Back in January I wrote about Bereavement Support Payments – but the law has changed since then, and now tens of thousands of bereaved unmarried partners are entitled to the benefit, as well as married ones.


The Government changed the law after the Supreme Court decided in 2018 that denying unmarried parents these benefits broke the European Convention on Human Rights. Bereavement Support Payment is £3,500 plus £350 a month for 18 months – a total of £9,800 – and to qualify, you must be a parent, under age 66, whose partner died.

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The law applies from 30 August 2018, and any unmarried parent whose partner died is entitled to any benefits that would have been due back to then. The Government does not seem to have a plan to identify the estimated 21,000 parents in that position – so it is up to them to claim.

You’ll need to have been under state pension age at the time of death. The deceased person must have paid a certain number of National Insurance Contributions, but their age is not relevant. An unmarried parent under 66 whose partner dies from 9 February 2023 can claim £3,500 and £350 a month for 18 months. They should claim within three months of the death. An unmarried parent who was under state pension age when their partner died between 30 August 2018 and 8 February 2023 will get total benefits of £9,800. An unmarried parent whose partner died from 6 April 2017 to 29 August 2018 will get the money due from 30 August 2018.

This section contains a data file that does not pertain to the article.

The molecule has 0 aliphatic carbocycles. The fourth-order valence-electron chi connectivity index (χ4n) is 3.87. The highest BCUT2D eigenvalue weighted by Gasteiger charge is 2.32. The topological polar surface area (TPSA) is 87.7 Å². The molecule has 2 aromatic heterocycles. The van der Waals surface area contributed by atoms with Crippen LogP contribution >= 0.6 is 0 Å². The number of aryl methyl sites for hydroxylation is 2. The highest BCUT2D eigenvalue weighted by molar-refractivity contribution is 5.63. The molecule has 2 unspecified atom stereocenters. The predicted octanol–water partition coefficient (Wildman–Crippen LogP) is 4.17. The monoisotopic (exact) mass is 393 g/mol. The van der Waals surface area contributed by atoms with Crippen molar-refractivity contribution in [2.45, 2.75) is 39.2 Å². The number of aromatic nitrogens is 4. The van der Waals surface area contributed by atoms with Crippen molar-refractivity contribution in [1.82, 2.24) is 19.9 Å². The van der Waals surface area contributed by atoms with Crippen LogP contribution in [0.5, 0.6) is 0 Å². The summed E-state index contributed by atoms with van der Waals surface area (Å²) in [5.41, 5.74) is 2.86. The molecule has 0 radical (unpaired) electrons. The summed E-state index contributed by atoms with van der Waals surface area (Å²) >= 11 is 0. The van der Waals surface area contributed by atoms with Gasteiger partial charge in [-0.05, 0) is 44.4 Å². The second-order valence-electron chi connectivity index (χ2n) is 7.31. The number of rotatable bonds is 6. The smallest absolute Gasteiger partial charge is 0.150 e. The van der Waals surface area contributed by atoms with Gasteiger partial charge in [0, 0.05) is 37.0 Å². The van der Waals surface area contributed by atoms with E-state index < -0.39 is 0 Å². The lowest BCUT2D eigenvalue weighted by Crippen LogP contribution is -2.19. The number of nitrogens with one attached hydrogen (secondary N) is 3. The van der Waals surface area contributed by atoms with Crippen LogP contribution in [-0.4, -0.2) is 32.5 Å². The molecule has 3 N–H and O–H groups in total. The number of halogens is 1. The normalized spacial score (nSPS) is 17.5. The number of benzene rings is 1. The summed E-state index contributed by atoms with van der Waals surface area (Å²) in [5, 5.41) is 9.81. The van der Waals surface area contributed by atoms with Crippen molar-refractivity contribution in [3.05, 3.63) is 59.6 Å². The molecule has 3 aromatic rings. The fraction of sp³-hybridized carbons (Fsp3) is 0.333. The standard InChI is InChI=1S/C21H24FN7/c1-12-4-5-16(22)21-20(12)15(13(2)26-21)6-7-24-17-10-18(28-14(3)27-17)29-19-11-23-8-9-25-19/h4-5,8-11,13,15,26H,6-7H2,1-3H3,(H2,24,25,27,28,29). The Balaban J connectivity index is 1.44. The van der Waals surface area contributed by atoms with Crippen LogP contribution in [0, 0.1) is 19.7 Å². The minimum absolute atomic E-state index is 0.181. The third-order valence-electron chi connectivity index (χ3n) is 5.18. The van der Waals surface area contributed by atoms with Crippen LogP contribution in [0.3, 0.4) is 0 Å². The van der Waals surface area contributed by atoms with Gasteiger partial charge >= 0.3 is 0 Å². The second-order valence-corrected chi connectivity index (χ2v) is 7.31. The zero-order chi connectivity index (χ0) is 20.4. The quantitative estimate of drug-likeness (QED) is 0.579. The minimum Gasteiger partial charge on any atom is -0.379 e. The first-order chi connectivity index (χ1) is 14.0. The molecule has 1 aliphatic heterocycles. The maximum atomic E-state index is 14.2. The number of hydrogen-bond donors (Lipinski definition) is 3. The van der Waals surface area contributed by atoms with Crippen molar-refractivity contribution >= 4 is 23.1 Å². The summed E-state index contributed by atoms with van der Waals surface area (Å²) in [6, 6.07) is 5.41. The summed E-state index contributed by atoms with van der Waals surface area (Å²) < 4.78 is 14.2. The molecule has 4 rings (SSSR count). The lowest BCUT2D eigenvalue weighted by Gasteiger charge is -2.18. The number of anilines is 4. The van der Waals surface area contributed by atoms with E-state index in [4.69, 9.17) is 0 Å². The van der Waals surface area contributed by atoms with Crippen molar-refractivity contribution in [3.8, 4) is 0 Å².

An unmarried parent whose partner died before 6 April 2017 may be entitled to an earlier benefit called Widowed Parent’s Allowance. It is currently £126.35 a week while you receive child benefit for a child with the deceased partner. You may be entitled for the death of a partner
as long ago as April 2001 if you still received child benefit after 30 August 2018. Backdated claims must be made by 8 February 2024.

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For more information, search for ‘bereavement support payment’, or call the Bereavement Support helpline: 0800 151 2012.


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